LONG ISLAND CITY, New York, October 3, 2007 (ENS) – Parents of the 503 students at Information Technology High School in Long Island City are outraged that state Department of Education officials did not inform them that the school was built over a plume of hazardous chemicals.

They became aware of the toxics only after Fox 5 News aired a report on the toxic site late last month.

A metal-plating factory once occupied the site where the school now stands and left a mess of hazardous chemicals that can damage the central nervous system and can be fatal if people are exposed to high levels.

Students may have been exposed to high levels of the chemicals because a soil vapor extraction system, located in a shed outside the school, was often shut down due to technical difficulties.

Councilman James Gennaro, who chairs the New York City Council’s Committee on Environmental Protection, today scolded the state Department of Education for its failure to inform the parents, staff and faculty at the Information Technology High School that the school sits on toxic ground and has a malfunctioning air filtration system.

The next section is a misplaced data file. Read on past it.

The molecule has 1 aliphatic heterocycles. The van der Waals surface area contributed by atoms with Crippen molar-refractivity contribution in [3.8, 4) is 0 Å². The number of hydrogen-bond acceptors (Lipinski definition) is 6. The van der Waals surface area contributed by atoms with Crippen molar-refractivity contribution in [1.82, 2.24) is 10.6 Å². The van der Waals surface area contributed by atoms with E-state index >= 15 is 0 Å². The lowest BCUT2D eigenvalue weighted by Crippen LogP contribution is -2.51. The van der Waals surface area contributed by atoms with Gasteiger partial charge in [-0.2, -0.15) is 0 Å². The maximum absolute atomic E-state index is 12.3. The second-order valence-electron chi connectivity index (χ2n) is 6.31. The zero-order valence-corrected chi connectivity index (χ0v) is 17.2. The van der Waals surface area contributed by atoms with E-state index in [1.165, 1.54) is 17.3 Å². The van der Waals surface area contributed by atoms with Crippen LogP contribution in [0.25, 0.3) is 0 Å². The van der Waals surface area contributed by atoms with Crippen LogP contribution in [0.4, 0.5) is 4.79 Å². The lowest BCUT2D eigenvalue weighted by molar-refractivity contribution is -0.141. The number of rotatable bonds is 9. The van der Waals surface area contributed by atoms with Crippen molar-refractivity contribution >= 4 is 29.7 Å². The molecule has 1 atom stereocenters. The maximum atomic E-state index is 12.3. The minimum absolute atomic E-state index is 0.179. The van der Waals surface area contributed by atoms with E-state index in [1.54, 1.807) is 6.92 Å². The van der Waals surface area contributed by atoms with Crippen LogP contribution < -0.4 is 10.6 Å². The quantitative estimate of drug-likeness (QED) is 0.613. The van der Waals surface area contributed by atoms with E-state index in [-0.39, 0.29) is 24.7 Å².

“It is utterly lamentable that the Department of Education, which is entrusted with the responsibility to ensure the safety of New York City’s children, lacks candor, concern and veracity when it comes to matters such as this,” Gennaro said.

The Department of Eduction should properly conduct its first set of tests on the ground and air-quality levels at the site, said Gennaro. The threshold used for the first set of tests was too high to provide an accurate outcome, according to consultants with New York Lawyers for the Public Interest.

Gennaro also criticized the New York State School Construction Authority and and the Department of Education, DOE, for withholding the results of the second round of tests from the public, and claiming that the site was located in a “very clean environment.”

“We will no longer tolerate the DOE’s reluctance to release information to the City Council, local community and the press,” the councilman fumed.

“We demand the School Construction Authority release to the public the results of its second round of tests,” Gennaro said. “In order to have full confidence in the protection and safety of the students, staff and faculty at the Information Technology High School, and as a consequence of its null first set of tests, we also demand that the DOE conduct a third set of tests immediately, and subsequently make available its results.”

The DOE and the School Construction Authority spent $20 million converting a metal-plating warehouse in Long Island City into a school building and in 2003 began leasing the building for $1.6 million per year.